In the News
for the Week of 7-14-09
- MKSAP quiz: breast cancer risk
- Trial tests electronic tracking for diabetics and doctors
Annals of Internal Medicine
- Missed test results: Overlooking CT findings
- Poor working conditions may reduce primary care workforce
- Travel associated with threefold increase in VTE risk
- Stepped dosing may relieve efavirenz's severe side effects
- Drugs with propoxyphene must carry stronger warnings
- Boxed warning for varenicline, bupropion
- Arthroscopic shavers under safety review
- FDA approves arrhythmia, lung cancer maintenance drugs
- CMS releases Medicare Fee Schedule for 2010
- Joint Commission annual conference coming up in September
From the College
- Discounted accommodations for Summer Session
- ACP Press offers evidence-based title about alternative medicine
- Take a survey on online clinical resources
- Executive Vice President report now available
Cartoon caption contest
- Put words in our mouth
More patients surviving AAA repairs
Over the past few decades, survival rates have improved for repair of intact abdominal aortic aneurysms (AAAs), a new Swedish study found.
Researchers used data from the Swedish Vascular Registry to assess the outcomes of 8,663 intact AAA repairs and 4,171 ruptured repairs conducted between 1987 and 2005. Specifically, they looked at patients who received repairs from 1987 to 1999 compared to those who got them between 2000 and 2005. Although patients in the later group were older, had more comorbidities and were more likely to have endovascular repair, they were also more likely to survive for at least 5 years. The study was published online by Circulation on July 6.
Overall, survival was better for men than women, and for patients older than age 80 years than the group as a whole. The octogenarians made up a small percentage of the whole and were probably required to be healthier to have the surgery, researchers noted. There was no difference in long-term survival depending on whether patients had open or endovascular repair. Patients who had a ruptured aneurysm did not experience any gain in long-term survival over the study period, and survived an average of 5.4 years compared to almost 9 years for intact repairs..
Some cancer survival tied to race, not socioeconomics
A recent study attributed higher mortality among blacks for breast, ovarian and prostate cancer to race and not socioeconomic factors.
Specifically, black race was associated with increased mortality from early-stage premenopausal and postmenopausal breast cancer, advanced-stage ovarian cancer and advanced-stage prostate cancer, but not from lung cancer, colon cancer, lymphoma, leukemia or multiple myeloma. Results were published online July 7 by the Journal of the National Cancer Institute.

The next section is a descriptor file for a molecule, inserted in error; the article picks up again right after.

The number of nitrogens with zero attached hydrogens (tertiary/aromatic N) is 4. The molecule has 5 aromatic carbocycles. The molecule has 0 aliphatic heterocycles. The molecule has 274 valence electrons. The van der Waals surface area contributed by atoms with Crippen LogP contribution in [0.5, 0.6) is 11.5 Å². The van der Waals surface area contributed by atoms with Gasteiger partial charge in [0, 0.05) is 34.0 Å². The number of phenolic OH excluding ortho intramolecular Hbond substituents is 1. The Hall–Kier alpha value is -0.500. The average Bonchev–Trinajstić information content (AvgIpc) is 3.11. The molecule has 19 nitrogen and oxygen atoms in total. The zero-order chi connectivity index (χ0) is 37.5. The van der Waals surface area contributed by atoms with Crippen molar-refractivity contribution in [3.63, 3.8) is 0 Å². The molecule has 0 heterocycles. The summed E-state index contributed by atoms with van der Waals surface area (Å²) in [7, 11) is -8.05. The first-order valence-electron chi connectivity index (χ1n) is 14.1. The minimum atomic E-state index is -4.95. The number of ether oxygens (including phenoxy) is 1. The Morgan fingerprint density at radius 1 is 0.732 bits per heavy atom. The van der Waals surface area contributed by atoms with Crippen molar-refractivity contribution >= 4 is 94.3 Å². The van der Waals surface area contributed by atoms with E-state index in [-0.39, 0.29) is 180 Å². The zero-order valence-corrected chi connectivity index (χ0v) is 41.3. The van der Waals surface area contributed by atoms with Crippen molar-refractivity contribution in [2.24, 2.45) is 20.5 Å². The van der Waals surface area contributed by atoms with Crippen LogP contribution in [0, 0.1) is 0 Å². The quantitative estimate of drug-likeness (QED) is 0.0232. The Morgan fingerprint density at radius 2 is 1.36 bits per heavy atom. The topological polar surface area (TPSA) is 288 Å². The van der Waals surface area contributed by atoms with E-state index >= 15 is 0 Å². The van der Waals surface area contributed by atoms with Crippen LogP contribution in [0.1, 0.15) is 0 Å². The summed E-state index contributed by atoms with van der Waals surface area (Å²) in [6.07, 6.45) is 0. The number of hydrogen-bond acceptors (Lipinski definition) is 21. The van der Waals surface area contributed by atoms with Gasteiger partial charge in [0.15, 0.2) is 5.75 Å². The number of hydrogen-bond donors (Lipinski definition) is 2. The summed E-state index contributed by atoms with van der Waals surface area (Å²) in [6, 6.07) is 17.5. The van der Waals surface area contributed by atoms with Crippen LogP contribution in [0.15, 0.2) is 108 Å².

Researchers at the Southwest Oncology Group, a National Cancer Institute-sponsored cooperative group, identified 19,457 adult cancer patients (2,308 black) treated in 35 consecutive, randomized, phase III clinical trials from 1974 through 2001. Types of cancer included breast (n=6,676), lung (n=2,699), colon (n=1,244), ovarian (n=1,429), prostate (n=1,843), lymphoma (n=1,291), leukemia (n=2,067) and multiple myeloma (n=2,208). Patients were grouped by similar histology and stage, and the authors controlled for prognostic factors. Education and income were used as surrogates for socioeconomic status.
After adjustment for prognostic factors, blacks had increased mortality for early-stage premenopausal breast cancer (hazard ratio [HR] for death, 1.41 [95% CI, 1.10-1.82]; P= 0.007), early-stage postmenopausal breast cancer (HR, 1.49 [95% CI, 1.28-1.73]; P < 0.001), advanced-stage ovarian cancer (HR, 1.61 [95% CI, 1.18-2.18]; P=0.002), and advanced-stage prostate cancer (HR, 1.21 [95% CI, 1.08-1.37]; P=0.001).
Researchers said in a release that their findings point to "biological or host genetic factors" as a reason for the observed difference in survival. The consecutive, randomized, phase III clinical trial setting ensured similarities in disease stage, eligibility and treatment and allowed adjustment for potential prognostic factors, researchers wrote. But an editor's note acknowledged that cancer in non-black patients may have been more likely to be detected through screening, that some racial disparities in overall survival may be related to comorbidities, and that racial disparities may exist for adherence to hormone therapy in the trials..
MKSAP quiz: Breast cancer risk
A 35-year-old Jewish woman of Ashkenazi descent is evaluated during a routine examination. Her medical history is noncontributory. The family history includes a paternal grandmother who had bilateral breast cancer at ages 42 and 50 years and died of metastatic breast cancer at age 53 years, and a paternal great aunt who had had ovarian cancer at age 45 years and breast cancer at age 51 years. Her two sisters, mother, and mother's relatives have not had breast or ovarian cancer, and her father is healthy without any cancer.